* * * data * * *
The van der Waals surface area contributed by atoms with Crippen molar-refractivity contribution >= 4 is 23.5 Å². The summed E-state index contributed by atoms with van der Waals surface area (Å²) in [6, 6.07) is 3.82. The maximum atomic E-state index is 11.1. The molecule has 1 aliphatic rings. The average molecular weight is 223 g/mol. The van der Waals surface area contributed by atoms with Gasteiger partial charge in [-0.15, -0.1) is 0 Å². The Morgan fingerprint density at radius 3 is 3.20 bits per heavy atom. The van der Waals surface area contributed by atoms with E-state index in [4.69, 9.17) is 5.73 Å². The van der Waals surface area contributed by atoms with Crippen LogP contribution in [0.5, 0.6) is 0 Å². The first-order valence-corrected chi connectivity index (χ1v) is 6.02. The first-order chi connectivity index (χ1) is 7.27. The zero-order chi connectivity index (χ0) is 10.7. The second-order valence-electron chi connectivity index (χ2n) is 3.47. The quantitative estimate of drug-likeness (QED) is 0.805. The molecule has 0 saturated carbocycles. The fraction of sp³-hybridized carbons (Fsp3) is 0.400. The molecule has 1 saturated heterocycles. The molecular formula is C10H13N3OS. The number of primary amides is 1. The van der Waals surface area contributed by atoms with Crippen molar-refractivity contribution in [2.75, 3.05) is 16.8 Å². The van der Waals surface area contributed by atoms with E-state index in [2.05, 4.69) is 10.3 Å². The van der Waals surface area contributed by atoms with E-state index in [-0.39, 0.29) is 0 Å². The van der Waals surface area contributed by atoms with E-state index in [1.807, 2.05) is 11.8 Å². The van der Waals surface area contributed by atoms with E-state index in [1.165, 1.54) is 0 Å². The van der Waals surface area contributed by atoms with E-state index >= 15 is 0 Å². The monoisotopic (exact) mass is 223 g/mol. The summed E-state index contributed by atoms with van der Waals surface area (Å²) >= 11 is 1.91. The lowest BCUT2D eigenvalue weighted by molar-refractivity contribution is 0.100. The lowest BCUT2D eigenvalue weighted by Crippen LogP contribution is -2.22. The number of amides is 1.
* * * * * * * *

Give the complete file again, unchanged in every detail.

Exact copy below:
The van der Waals surface area contributed by atoms with Crippen molar-refractivity contribution >= 4 is 23.5 Å². The summed E-state index contributed by atoms with van der Waals surface area (Å²) in [6, 6.07) is 3.82. The maximum atomic E-state index is 11.1. The molecule has 1 aliphatic rings. The average molecular weight is 223 g/mol. The van der Waals surface area contributed by atoms with Gasteiger partial charge in [-0.15, -0.1) is 0 Å². The Morgan fingerprint density at radius 3 is 3.20 bits per heavy atom. The van der Waals surface area contributed by atoms with E-state index in [4.69, 9.17) is 5.73 Å². The van der Waals surface area contributed by atoms with Crippen LogP contribution in [0.5, 0.6) is 0 Å². The first-order valence-corrected chi connectivity index (χ1v) is 6.02. The first-order chi connectivity index (χ1) is 7.27. The zero-order chi connectivity index (χ0) is 10.7. The second-order valence-electron chi connectivity index (χ2n) is 3.47. The quantitative estimate of drug-likeness (QED) is 0.805. The molecule has 0 saturated carbocycles. The fraction of sp³-hybridized carbons (Fsp3) is 0.400. The molecule has 1 saturated heterocycles. The molecular formula is C10H13N3OS. The number of primary amides is 1. The van der Waals surface area contributed by atoms with Crippen molar-refractivity contribution in [2.75, 3.05) is 16.8 Å². The van der Waals surface area contributed by atoms with E-state index in [2.05, 4.69) is 10.3 Å². The van der Waals surface area contributed by atoms with E-state index in [-0.39, 0.29) is 0 Å². The van der Waals surface area contributed by atoms with E-state index in [1.807, 2.05) is 11.8 Å². The van der Waals surface area contributed by atoms with E-state index in [1.165, 1.54) is 0 Å². The van der Waals surface area contributed by atoms with E-state index >= 15 is 0 Å². The monoisotopic (exact) mass is 223 g/mol. The summed E-state index contributed by atoms with van der Waals surface area (Å²) >= 11 is 1.91. The lowest BCUT2D eigenvalue weighted by molar-refractivity contribution is 0.100. The lowest BCUT2D eigenvalue weighted by Crippen LogP contribution is -2.22. The number of amides is 1.